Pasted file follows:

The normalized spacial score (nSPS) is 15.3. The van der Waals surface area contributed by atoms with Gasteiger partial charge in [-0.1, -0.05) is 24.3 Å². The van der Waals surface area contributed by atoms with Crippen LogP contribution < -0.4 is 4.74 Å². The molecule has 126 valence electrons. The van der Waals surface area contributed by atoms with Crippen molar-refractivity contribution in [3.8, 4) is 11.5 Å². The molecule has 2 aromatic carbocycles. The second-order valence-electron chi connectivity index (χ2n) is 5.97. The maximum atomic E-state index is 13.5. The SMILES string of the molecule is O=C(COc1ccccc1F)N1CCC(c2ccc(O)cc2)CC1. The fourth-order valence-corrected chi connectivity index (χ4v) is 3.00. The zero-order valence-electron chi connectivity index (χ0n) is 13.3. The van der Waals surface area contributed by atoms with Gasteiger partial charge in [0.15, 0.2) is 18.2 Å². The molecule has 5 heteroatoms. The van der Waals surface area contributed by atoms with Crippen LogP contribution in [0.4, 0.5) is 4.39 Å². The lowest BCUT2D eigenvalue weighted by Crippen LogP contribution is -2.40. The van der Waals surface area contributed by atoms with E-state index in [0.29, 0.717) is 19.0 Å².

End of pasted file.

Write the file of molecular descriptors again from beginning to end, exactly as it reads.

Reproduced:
The normalized spacial score (nSPS) is 15.3. The van der Waals surface area contributed by atoms with Gasteiger partial charge in [-0.1, -0.05) is 24.3 Å². The van der Waals surface area contributed by atoms with Crippen LogP contribution < -0.4 is 4.74 Å². The molecule has 126 valence electrons. The van der Waals surface area contributed by atoms with Crippen molar-refractivity contribution in [3.8, 4) is 11.5 Å². The molecule has 2 aromatic carbocycles. The second-order valence-electron chi connectivity index (χ2n) is 5.97. The maximum atomic E-state index is 13.5. The SMILES string of the molecule is O=C(COc1ccccc1F)N1CCC(c2ccc(O)cc2)CC1. The fourth-order valence-corrected chi connectivity index (χ4v) is 3.00. The zero-order valence-electron chi connectivity index (χ0n) is 13.3. The van der Waals surface area contributed by atoms with Gasteiger partial charge in [0.15, 0.2) is 18.2 Å². The molecule has 5 heteroatoms. The van der Waals surface area contributed by atoms with Crippen LogP contribution in [0.4, 0.5) is 4.39 Å². The lowest BCUT2D eigenvalue weighted by Crippen LogP contribution is -2.40. The van der Waals surface area contributed by atoms with E-state index in [0.29, 0.717) is 19.0 Å².